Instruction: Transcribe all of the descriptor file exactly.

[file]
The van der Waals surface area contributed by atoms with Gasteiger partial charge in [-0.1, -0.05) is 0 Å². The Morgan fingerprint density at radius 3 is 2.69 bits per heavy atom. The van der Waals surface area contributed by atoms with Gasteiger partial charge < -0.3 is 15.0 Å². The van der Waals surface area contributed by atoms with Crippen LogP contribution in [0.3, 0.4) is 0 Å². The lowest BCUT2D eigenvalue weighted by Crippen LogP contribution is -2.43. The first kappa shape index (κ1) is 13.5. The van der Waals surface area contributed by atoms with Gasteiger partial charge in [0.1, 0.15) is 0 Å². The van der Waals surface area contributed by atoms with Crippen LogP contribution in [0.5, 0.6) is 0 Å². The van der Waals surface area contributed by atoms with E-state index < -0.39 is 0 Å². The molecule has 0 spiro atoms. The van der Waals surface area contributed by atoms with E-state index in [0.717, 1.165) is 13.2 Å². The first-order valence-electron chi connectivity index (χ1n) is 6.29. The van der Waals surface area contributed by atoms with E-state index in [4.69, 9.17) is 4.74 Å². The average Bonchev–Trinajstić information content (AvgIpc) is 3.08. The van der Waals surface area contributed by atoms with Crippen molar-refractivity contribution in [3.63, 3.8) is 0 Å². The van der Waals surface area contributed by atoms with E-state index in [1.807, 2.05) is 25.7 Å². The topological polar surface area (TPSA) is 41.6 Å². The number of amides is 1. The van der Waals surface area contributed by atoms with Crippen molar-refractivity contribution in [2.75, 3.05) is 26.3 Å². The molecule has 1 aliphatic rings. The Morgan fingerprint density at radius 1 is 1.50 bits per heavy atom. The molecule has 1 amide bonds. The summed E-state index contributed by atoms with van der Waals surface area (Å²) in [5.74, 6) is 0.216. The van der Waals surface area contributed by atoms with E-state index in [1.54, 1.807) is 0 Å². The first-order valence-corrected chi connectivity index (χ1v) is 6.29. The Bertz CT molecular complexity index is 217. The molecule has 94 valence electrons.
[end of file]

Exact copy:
The van der Waals surface area contributed by atoms with Gasteiger partial charge in [-0.1, -0.05) is 0 Å². The Morgan fingerprint density at radius 3 is 2.69 bits per heavy atom. The van der Waals surface area contributed by atoms with Gasteiger partial charge < -0.3 is 15.0 Å². The van der Waals surface area contributed by atoms with Crippen LogP contribution in [0.3, 0.4) is 0 Å². The lowest BCUT2D eigenvalue weighted by Crippen LogP contribution is -2.43. The first kappa shape index (κ1) is 13.5. The van der Waals surface area contributed by atoms with Gasteiger partial charge in [0.1, 0.15) is 0 Å². The van der Waals surface area contributed by atoms with Crippen LogP contribution in [0.5, 0.6) is 0 Å². The van der Waals surface area contributed by atoms with E-state index < -0.39 is 0 Å². The molecule has 0 spiro atoms. The van der Waals surface area contributed by atoms with E-state index in [0.717, 1.165) is 13.2 Å². The first-order valence-electron chi connectivity index (χ1n) is 6.29. The van der Waals surface area contributed by atoms with E-state index in [4.69, 9.17) is 4.74 Å². The average Bonchev–Trinajstić information content (AvgIpc) is 3.08. The van der Waals surface area contributed by atoms with Crippen molar-refractivity contribution in [3.63, 3.8) is 0 Å². The van der Waals surface area contributed by atoms with E-state index in [1.807, 2.05) is 25.7 Å². The topological polar surface area (TPSA) is 41.6 Å². The number of amides is 1. The van der Waals surface area contributed by atoms with Crippen molar-refractivity contribution in [2.75, 3.05) is 26.3 Å². The molecule has 1 aliphatic rings. The Morgan fingerprint density at radius 1 is 1.50 bits per heavy atom. The molecule has 1 amide bonds. The summed E-state index contributed by atoms with van der Waals surface area (Å²) in [5.74, 6) is 0.216. The van der Waals surface area contributed by atoms with E-state index in [1.54, 1.807) is 0 Å². The first-order valence-corrected chi connectivity index (χ1v) is 6.29. The Bertz CT molecular complexity index is 217. The molecule has 94 valence electrons.